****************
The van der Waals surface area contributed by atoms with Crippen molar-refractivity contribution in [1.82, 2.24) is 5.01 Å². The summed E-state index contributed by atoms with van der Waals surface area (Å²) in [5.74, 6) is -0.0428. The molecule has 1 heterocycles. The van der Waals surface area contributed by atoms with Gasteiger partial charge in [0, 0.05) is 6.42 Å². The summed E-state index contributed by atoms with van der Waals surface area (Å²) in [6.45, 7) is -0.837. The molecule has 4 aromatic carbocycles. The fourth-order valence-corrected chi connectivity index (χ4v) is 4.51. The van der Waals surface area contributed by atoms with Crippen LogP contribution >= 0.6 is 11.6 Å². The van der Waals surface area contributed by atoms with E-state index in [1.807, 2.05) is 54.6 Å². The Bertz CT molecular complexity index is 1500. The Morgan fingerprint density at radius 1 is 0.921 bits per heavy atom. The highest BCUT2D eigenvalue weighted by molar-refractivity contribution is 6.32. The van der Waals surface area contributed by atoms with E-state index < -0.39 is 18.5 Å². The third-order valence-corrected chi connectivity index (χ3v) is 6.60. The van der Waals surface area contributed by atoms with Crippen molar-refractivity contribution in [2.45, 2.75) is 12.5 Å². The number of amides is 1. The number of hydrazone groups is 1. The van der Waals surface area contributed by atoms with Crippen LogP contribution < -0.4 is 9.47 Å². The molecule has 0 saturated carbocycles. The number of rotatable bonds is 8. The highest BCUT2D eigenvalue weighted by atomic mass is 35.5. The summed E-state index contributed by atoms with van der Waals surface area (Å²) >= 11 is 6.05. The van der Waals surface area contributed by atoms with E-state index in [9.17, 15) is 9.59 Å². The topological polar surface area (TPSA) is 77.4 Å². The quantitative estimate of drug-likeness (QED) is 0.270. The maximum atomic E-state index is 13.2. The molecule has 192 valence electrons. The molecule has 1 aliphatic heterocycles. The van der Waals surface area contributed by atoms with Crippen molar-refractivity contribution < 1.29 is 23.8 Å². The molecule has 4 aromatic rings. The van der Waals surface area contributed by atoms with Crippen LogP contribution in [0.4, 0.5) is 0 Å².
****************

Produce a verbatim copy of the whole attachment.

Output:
The van der Waals surface area contributed by atoms with Crippen molar-refractivity contribution in [1.82, 2.24) is 5.01 Å². The summed E-state index contributed by atoms with van der Waals surface area (Å²) in [5.74, 6) is -0.0428. The molecule has 1 heterocycles. The van der Waals surface area contributed by atoms with Gasteiger partial charge in [0, 0.05) is 6.42 Å². The summed E-state index contributed by atoms with van der Waals surface area (Å²) in [6.45, 7) is -0.837. The molecule has 4 aromatic carbocycles. The fourth-order valence-corrected chi connectivity index (χ4v) is 4.51. The van der Waals surface area contributed by atoms with Crippen LogP contribution >= 0.6 is 11.6 Å². The van der Waals surface area contributed by atoms with E-state index in [1.807, 2.05) is 54.6 Å². The Bertz CT molecular complexity index is 1500. The Morgan fingerprint density at radius 1 is 0.921 bits per heavy atom. The highest BCUT2D eigenvalue weighted by molar-refractivity contribution is 6.32. The van der Waals surface area contributed by atoms with E-state index < -0.39 is 18.5 Å². The third-order valence-corrected chi connectivity index (χ3v) is 6.60. The van der Waals surface area contributed by atoms with Crippen molar-refractivity contribution in [2.45, 2.75) is 12.5 Å². The number of amides is 1. The number of hydrazone groups is 1. The van der Waals surface area contributed by atoms with Crippen LogP contribution < -0.4 is 9.47 Å². The molecule has 0 saturated carbocycles. The number of rotatable bonds is 8. The highest BCUT2D eigenvalue weighted by atomic mass is 35.5. The summed E-state index contributed by atoms with van der Waals surface area (Å²) >= 11 is 6.05. The van der Waals surface area contributed by atoms with E-state index in [9.17, 15) is 9.59 Å². The topological polar surface area (TPSA) is 77.4 Å². The quantitative estimate of drug-likeness (QED) is 0.270. The maximum atomic E-state index is 13.2. The molecule has 192 valence electrons. The molecule has 1 aliphatic heterocycles. The van der Waals surface area contributed by atoms with Crippen molar-refractivity contribution < 1.29 is 23.8 Å². The molecule has 4 aromatic rings. The van der Waals surface area contributed by atoms with Crippen LogP contribution in [0.4, 0.5) is 0 Å².